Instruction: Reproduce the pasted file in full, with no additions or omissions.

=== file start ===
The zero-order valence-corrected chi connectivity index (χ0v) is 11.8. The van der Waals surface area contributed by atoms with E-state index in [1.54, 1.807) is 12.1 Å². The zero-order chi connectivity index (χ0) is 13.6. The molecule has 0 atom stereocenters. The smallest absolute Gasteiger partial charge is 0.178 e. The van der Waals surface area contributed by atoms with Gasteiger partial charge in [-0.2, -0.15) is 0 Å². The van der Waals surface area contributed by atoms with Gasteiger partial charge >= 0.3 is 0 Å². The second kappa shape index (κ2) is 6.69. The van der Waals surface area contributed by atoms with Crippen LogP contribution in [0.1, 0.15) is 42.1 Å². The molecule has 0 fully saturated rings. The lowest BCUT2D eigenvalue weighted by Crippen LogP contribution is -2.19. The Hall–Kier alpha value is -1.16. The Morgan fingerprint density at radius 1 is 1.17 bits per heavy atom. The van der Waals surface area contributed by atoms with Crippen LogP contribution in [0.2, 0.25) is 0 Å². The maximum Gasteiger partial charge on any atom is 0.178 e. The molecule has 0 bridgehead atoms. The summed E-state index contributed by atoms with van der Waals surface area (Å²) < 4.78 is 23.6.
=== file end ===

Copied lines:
The zero-order valence-corrected chi connectivity index (χ0v) is 11.8. The van der Waals surface area contributed by atoms with E-state index in [1.54, 1.807) is 12.1 Å². The zero-order chi connectivity index (χ0) is 13.6. The molecule has 0 atom stereocenters. The smallest absolute Gasteiger partial charge is 0.178 e. The van der Waals surface area contributed by atoms with Gasteiger partial charge in [-0.2, -0.15) is 0 Å². The van der Waals surface area contributed by atoms with Gasteiger partial charge >= 0.3 is 0 Å². The second kappa shape index (κ2) is 6.69. The van der Waals surface area contributed by atoms with Crippen LogP contribution in [0.1, 0.15) is 42.1 Å². The molecule has 0 fully saturated rings. The lowest BCUT2D eigenvalue weighted by Crippen LogP contribution is -2.19. The Hall–Kier alpha value is -1.16. The Morgan fingerprint density at radius 1 is 1.17 bits per heavy atom. The van der Waals surface area contributed by atoms with Crippen LogP contribution in [0.2, 0.25) is 0 Å². The maximum Gasteiger partial charge on any atom is 0.178 e. The molecule has 0 bridgehead atoms. The summed E-state index contributed by atoms with van der Waals surface area (Å²) < 4.78 is 23.6.